June 13, 2008
Thousands turn out for first Mad Pride day
Irish Examiner (Mon, 9 Jun 2008)
Madness was embraced and celebrated yesterday during the country's first Mad Pride Day. In fact, the thousands who attended the pioneering event in Cork's Fitzgerald's Park had to pass a normality test conducted by rubber chicken-wielding clowns positioned at the gates. Only those who displayed signs of madness got in — most of them holding their sides with laughter. Mental health campaigner and event organiser, John McCarthy, said he was overwhelmed by the turnout — estimated at around 5,000.
Mental Health Service
HSE keeps condemned mental hospitals open
Irish Health (Tue, 10 Jun 2008)
The HSE has admitted it has not yet taken action to improve the third-world conditions which hundreds of patients in old psychiatric hospitals around the country still have to endure. The health executive in some cases is keeping open facilities whose conditions for in-patients have been condemned as 'appalling' and 'deplorable' by the inspectorate of mental hospitals, which recommended these facilities be closed down.
Bishops call for change to prison plan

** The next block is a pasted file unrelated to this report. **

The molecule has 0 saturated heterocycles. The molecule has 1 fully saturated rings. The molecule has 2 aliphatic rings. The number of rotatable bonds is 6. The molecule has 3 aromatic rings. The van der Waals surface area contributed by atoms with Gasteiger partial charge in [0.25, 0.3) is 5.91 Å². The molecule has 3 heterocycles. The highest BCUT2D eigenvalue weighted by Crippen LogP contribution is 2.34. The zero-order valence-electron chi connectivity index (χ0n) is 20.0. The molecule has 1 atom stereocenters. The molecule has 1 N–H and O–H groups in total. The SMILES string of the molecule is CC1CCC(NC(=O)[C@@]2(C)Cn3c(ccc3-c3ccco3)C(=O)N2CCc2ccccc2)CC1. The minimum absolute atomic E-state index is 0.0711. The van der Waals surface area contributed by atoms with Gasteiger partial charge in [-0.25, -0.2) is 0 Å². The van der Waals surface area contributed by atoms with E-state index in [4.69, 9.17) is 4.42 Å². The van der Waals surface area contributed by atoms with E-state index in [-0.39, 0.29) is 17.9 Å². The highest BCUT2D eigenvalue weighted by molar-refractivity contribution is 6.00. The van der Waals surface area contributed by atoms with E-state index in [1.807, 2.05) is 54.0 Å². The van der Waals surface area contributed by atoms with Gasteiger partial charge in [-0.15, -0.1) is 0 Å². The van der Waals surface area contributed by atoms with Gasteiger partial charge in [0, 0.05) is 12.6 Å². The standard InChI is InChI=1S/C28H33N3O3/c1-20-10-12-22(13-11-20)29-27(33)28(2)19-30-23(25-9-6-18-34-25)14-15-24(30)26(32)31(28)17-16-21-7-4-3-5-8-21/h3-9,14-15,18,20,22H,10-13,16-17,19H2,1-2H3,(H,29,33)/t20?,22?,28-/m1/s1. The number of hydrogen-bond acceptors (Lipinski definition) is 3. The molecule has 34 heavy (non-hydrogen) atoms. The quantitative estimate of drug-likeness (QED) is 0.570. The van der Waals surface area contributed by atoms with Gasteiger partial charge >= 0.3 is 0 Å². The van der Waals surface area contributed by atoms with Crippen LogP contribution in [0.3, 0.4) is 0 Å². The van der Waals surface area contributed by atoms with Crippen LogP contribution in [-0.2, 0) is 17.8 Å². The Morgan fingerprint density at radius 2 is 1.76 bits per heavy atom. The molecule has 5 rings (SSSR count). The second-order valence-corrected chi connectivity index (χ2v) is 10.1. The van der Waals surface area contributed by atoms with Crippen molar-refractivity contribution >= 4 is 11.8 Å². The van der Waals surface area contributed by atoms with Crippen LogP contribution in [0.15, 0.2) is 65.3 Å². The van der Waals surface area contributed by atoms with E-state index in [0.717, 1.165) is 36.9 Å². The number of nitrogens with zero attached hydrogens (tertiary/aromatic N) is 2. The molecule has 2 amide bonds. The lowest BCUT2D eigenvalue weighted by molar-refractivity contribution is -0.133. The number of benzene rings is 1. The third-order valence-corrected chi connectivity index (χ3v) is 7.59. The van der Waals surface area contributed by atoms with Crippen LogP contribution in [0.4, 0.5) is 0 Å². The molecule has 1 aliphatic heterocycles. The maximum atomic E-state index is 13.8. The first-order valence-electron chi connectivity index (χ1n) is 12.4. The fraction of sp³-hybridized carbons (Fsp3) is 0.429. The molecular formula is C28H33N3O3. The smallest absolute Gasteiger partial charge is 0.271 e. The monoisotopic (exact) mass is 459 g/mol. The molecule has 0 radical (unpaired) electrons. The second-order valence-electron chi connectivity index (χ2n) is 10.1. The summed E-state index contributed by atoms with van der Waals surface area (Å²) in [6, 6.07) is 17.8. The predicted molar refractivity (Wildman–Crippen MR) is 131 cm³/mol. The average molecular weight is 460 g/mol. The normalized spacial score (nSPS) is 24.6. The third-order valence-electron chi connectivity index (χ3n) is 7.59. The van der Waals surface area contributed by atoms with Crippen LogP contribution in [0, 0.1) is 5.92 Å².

Eircom.net (Wed, 11 Jun 2008)
Irish bishops have called on the Government to reconsider the planned relocation of both the Dóchas women’s prison and the Central Mental Hospital to a greenfield site in north Dublin. The Irish Bishops’ Conference said moving the prison and the hospital to Thornton Hall in Swords was not in the best interests of female prisoners or the hospital’s patients.
Bullying at work leads to suicide
Irish Examiner (Thu, 5 Jun 2008)
The Government and companies need to tackle the fact that more people commit suicide as a result of workplace bullying than are killed in industrial accidents, according to a Cork-based company. Newmarket-based Health & Safety Services, which is one of the country's largest safety consultants, said its research showed up to 100 people took their lives every year as a result of being bullied at work. Senior consultant Vincent Harrington said figures showed 74 workplace fatalities in 2005, along with 67 last year.
Eating problems affect many teens
Irish Health (Fri, 6 Jun 2008)
Almost one in five teenagers could have eating problems, the results of a new European study indicate. A team of Finnish researchers carried out two health surveys of almost 400 teenagers, aged 15 to 17. They found that 13% of the teens admitted to eating problems in either the first or second survey. A further 5% reported problems in both surveys. This means that at any one time, 18% had eating problems.